How Black Box Thinking Enables Innovation

Black Box Thinking: The Surprising Truth About Success, by Matthew Syed discuss why some industry sectors and organizations succeed in using their mistakes as a spiral for innovation while others don’t.

Guess what? The first part is recognizing failure and mistakes when it occurs while not getting into a blame game. Syed compares how healthcare has a lot to learn from the aviation industry, where learning from mistakes is a natural part of aviation safety.

The author describes the evolution of aviation safety and how the many accidents during World War 2 as well as human errors during later years have resulted in safer aviation across the board (from technical updates to human training).

An interesting part of the book is the concept of marginal gains, breaking a big initiative into smaller manageable parts. I love what the Mercedes F1 team (studied in the book) says about it;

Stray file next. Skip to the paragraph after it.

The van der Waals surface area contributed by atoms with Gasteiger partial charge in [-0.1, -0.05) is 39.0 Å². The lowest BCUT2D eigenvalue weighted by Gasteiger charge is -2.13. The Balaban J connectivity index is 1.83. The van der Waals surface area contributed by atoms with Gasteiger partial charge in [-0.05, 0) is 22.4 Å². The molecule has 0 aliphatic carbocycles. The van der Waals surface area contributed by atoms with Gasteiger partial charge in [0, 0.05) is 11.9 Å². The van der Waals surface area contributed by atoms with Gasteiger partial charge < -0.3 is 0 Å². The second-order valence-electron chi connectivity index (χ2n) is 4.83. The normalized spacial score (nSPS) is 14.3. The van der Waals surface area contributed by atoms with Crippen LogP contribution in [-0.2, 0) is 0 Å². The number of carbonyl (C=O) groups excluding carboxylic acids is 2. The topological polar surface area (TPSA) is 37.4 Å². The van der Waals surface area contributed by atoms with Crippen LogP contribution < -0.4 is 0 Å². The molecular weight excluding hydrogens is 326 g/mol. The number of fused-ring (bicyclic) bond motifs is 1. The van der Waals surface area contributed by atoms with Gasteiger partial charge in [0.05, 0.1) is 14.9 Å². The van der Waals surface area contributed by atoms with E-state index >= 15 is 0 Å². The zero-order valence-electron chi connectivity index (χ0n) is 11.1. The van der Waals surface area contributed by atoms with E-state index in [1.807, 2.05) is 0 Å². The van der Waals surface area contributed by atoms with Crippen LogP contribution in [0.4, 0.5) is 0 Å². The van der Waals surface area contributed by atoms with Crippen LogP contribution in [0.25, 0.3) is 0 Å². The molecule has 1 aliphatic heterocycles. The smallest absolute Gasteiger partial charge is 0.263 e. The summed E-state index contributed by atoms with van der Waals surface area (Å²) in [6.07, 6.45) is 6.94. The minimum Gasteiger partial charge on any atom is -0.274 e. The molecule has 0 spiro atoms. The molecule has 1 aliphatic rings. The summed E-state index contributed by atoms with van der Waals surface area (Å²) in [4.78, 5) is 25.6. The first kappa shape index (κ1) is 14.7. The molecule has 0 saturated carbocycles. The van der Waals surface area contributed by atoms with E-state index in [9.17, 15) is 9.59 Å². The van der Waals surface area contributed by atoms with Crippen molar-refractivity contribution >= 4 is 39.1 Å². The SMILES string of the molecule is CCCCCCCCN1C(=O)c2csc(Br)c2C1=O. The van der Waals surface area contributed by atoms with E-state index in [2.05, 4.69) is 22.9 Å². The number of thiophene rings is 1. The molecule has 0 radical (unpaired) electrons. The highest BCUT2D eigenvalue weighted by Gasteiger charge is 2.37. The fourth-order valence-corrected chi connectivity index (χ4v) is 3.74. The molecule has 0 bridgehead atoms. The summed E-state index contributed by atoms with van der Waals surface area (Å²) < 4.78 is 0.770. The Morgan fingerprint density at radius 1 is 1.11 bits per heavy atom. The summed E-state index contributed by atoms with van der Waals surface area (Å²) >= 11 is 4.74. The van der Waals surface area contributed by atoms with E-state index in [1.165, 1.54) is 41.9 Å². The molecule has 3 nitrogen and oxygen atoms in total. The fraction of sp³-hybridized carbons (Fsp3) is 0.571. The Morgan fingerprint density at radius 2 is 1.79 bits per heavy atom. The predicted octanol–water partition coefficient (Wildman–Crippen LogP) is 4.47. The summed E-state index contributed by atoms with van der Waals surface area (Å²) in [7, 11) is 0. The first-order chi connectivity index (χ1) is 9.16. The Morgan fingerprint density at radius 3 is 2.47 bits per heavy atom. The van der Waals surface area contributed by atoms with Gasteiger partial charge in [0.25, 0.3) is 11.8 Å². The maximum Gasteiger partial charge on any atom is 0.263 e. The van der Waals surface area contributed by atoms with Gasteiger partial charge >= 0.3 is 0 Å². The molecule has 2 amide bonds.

“People think things like engines are based upon high level strategic decisions, but they are not. What is an engine except many iterations of smaller components.”

The Mercedes team means that success is creating the most effective optimisation loop. Success happens by making smaller gains using data to develop technology and human interaction.

Another favourite concept from the book is the notion that innovative products are not created from scratch, it’s about applying existing technologies to new usages. The author mentions for example that the Google search engine was based on already existing ranking academic articles.

This concept can be seen today in innovative companies, such as Uber. By using existing technology that have been available for years, Uber has created a new innovative service. For example GPS, rating systems, mobile payment and taxis have been around, but never connected before.

The book is eye-opening and challenges the notion of the lone entrepreneur or inventor coming up with a game-changing idea that no one thought of. It’s iteration, leveraging existing technology and learning from mistakes that sparks innovation.

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